The Hirsi ruling has had important implications for the continuance of ‘push back’ and offshore interdiction operations by EU Member States.  The Court determined that, even in international waters, states that are party to the ECHR may not push back attempted migrants without first conducting asylum interviews to determine refugee status.  It follows that the prohibition of returning individuals to states where there is a risk that they will face torture or other cruel and inhumane treatment will force EU Member States to reconsider the implementation of future ‘push back’ operations that would preclude the personal identification and examination of irregular migrants seeking entry to the state by sea.  The threat that such migrants will endeavor to carry out terrorist attacks within the state does not justify the interdiction and refoulement of these individuals in contravention of the ECHR and Article 33 of the Refugee Convention.  The Court’s ruling prompts serious questions about state policies aimed at preventing the maritime arrival of irregular migrants.  What is needed is a further examination of the transnational securitization of asylum seekers.  The continued securitization of this issue area is the driving force behind offshore interdiction policies and ‘push back’ operations that seek to exploit gaps in refugee protection in order to close off “Fortress Europe” from the incursion of those seeking protection within its borders.  Policymakers implementing such border protection strategies should recall the last lines of Judge Pinto de Albuquerque’s concurring opinion in Hirsi, admonishing them to respect the principle of non-refoulement and to refrain from “closing their ears” to the continued plight of those seeking refugee protection.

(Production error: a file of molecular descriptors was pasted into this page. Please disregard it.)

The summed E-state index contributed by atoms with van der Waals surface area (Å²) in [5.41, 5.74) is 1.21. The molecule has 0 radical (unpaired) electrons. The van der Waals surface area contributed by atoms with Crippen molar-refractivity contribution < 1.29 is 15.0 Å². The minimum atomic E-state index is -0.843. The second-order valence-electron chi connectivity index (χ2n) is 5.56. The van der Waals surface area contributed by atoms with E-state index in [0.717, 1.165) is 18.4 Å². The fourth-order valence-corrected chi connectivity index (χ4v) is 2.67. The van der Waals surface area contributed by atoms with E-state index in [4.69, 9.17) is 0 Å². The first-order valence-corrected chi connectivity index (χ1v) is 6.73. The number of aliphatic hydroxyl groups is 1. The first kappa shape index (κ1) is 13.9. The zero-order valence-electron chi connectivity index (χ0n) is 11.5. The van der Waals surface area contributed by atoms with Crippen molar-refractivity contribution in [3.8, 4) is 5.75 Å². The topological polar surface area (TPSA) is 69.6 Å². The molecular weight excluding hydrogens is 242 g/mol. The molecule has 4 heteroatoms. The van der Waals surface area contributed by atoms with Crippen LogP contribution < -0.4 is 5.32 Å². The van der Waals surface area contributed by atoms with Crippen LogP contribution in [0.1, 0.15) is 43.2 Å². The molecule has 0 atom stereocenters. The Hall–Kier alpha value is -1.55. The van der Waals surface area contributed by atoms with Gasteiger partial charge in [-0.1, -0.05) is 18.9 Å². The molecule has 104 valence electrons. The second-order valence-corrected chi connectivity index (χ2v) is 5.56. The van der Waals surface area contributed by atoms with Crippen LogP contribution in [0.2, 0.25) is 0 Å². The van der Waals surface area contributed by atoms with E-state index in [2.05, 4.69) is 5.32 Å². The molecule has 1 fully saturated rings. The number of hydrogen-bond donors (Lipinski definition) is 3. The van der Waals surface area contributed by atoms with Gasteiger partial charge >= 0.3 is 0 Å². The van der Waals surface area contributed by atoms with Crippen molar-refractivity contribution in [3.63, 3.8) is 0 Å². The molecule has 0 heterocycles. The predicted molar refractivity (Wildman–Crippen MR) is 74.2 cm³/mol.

Neil Arun. “Militants, Migrants and the Med: Europe’s Libya Problem.” BBC News. (February 23, 2015).

Cathryn Costello. “Courting Access to Asylum in Europe: Recent Supranational Jurisprudence Explored.” Human Rights Law Review. V.12, N. 2 (2012).

European Roma Rights Centre v. Immigration Officer at Prague Airport (2004) UKHL 55

Guy S. Goodwin-Gill and Jane McAdam. The Refugee in International Law – Third Edition. (Oxford University Press, 2007).

James C. Hathaway. “Preface: Can International Refugee Law Be Made Relevant Again?” in James C. Hathaway, ed., Reconceiving International Refugee Law. (Kluwer Law International, 1997).

J.H.A. v. Spain (Marine I) CAT/C/41/D/323/2007 (21 November 2008)

Eric J. Lyman. “Tiny Italian Island Becomes Symbol of Europe’s Migrant Crisis.” Washington Times. (March 8, 2015).

Jane Onnyanga-Omara. “300 Migrants Feared Dead in Mediterranean Crossing.” USA TODAY. (February 11, 2015).<–mediterranean-crossing/23220693/>

Sale v. Haitian Centers Council, 509 U.S. 155 (1993)

UN Doc. A/RES/65/225 (December 21, 2010), para. 1 (iii)

UN High Commission for Refugees. “UNHCR Appeals to EU for Beefed Up Mediterranean Search and Rescue Capacity as At Least 29 Deaths Are Reported Off Lampedusa.” (February 10, 2015).